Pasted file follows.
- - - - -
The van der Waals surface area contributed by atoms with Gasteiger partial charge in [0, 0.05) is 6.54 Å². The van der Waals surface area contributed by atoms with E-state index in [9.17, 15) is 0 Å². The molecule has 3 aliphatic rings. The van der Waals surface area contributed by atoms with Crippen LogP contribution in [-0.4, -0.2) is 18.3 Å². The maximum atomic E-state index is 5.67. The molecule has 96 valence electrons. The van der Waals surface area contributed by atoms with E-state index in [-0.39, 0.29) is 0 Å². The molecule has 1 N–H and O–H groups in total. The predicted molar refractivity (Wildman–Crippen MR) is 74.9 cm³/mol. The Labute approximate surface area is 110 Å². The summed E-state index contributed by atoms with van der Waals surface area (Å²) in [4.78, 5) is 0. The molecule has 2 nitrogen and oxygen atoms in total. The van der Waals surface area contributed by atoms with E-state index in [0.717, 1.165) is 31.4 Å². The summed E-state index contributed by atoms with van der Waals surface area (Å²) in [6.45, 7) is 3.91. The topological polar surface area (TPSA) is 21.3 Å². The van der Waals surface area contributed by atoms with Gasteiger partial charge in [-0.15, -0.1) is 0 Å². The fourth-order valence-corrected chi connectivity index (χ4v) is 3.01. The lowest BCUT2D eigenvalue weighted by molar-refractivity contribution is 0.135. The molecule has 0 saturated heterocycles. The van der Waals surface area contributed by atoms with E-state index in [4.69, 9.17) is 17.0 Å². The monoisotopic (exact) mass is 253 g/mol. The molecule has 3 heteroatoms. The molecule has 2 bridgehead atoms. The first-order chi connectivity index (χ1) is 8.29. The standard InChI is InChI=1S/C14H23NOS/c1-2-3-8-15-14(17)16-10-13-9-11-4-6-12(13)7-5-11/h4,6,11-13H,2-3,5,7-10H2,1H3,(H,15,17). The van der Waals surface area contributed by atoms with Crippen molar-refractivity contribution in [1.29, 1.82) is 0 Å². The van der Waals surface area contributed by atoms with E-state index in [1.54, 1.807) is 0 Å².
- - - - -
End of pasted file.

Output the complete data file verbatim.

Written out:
The van der Waals surface area contributed by atoms with Gasteiger partial charge in [0, 0.05) is 6.54 Å². The van der Waals surface area contributed by atoms with E-state index in [9.17, 15) is 0 Å². The molecule has 3 aliphatic rings. The van der Waals surface area contributed by atoms with Crippen LogP contribution in [-0.4, -0.2) is 18.3 Å². The maximum atomic E-state index is 5.67. The molecule has 96 valence electrons. The van der Waals surface area contributed by atoms with E-state index in [-0.39, 0.29) is 0 Å². The molecule has 1 N–H and O–H groups in total. The predicted molar refractivity (Wildman–Crippen MR) is 74.9 cm³/mol. The Labute approximate surface area is 110 Å². The summed E-state index contributed by atoms with van der Waals surface area (Å²) in [4.78, 5) is 0. The molecule has 2 nitrogen and oxygen atoms in total. The van der Waals surface area contributed by atoms with E-state index in [0.717, 1.165) is 31.4 Å². The summed E-state index contributed by atoms with van der Waals surface area (Å²) in [6.45, 7) is 3.91. The topological polar surface area (TPSA) is 21.3 Å². The van der Waals surface area contributed by atoms with Gasteiger partial charge in [-0.15, -0.1) is 0 Å². The fourth-order valence-corrected chi connectivity index (χ4v) is 3.01. The lowest BCUT2D eigenvalue weighted by molar-refractivity contribution is 0.135. The molecule has 0 saturated heterocycles. The van der Waals surface area contributed by atoms with E-state index in [4.69, 9.17) is 17.0 Å². The monoisotopic (exact) mass is 253 g/mol. The molecule has 3 heteroatoms. The molecule has 2 bridgehead atoms. The first-order chi connectivity index (χ1) is 8.29. The standard InChI is InChI=1S/C14H23NOS/c1-2-3-8-15-14(17)16-10-13-9-11-4-6-12(13)7-5-11/h4,6,11-13H,2-3,5,7-10H2,1H3,(H,15,17). The van der Waals surface area contributed by atoms with Crippen molar-refractivity contribution in [1.29, 1.82) is 0 Å². The van der Waals surface area contributed by atoms with E-state index in [1.54, 1.807) is 0 Å².